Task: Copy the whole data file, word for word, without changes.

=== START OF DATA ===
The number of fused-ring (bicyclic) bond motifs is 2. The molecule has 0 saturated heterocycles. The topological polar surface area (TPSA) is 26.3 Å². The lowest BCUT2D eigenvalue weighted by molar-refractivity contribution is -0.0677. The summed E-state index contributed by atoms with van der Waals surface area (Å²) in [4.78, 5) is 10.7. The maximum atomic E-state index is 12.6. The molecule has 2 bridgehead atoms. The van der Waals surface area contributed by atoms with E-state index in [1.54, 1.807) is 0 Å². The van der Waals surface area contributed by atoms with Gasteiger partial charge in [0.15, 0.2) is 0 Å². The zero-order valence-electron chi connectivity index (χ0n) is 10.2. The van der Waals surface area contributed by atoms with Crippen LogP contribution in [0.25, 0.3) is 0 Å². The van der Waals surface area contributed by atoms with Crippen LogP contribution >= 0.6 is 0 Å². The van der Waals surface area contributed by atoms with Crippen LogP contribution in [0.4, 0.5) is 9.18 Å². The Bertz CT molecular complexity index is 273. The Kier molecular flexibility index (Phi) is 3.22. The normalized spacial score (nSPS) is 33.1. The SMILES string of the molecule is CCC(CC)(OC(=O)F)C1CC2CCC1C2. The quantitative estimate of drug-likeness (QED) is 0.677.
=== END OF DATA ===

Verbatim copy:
The number of fused-ring (bicyclic) bond motifs is 2. The molecule has 0 saturated heterocycles. The topological polar surface area (TPSA) is 26.3 Å². The lowest BCUT2D eigenvalue weighted by molar-refractivity contribution is -0.0677. The summed E-state index contributed by atoms with van der Waals surface area (Å²) in [4.78, 5) is 10.7. The maximum atomic E-state index is 12.6. The molecule has 2 bridgehead atoms. The van der Waals surface area contributed by atoms with E-state index in [1.54, 1.807) is 0 Å². The van der Waals surface area contributed by atoms with Gasteiger partial charge in [0.15, 0.2) is 0 Å². The zero-order valence-electron chi connectivity index (χ0n) is 10.2. The van der Waals surface area contributed by atoms with Crippen LogP contribution in [0.25, 0.3) is 0 Å². The van der Waals surface area contributed by atoms with Crippen LogP contribution >= 0.6 is 0 Å². The van der Waals surface area contributed by atoms with Crippen LogP contribution in [0.4, 0.5) is 9.18 Å². The Bertz CT molecular complexity index is 273. The Kier molecular flexibility index (Phi) is 3.22. The normalized spacial score (nSPS) is 33.1. The SMILES string of the molecule is CCC(CC)(OC(=O)F)C1CC2CCC1C2. The quantitative estimate of drug-likeness (QED) is 0.677.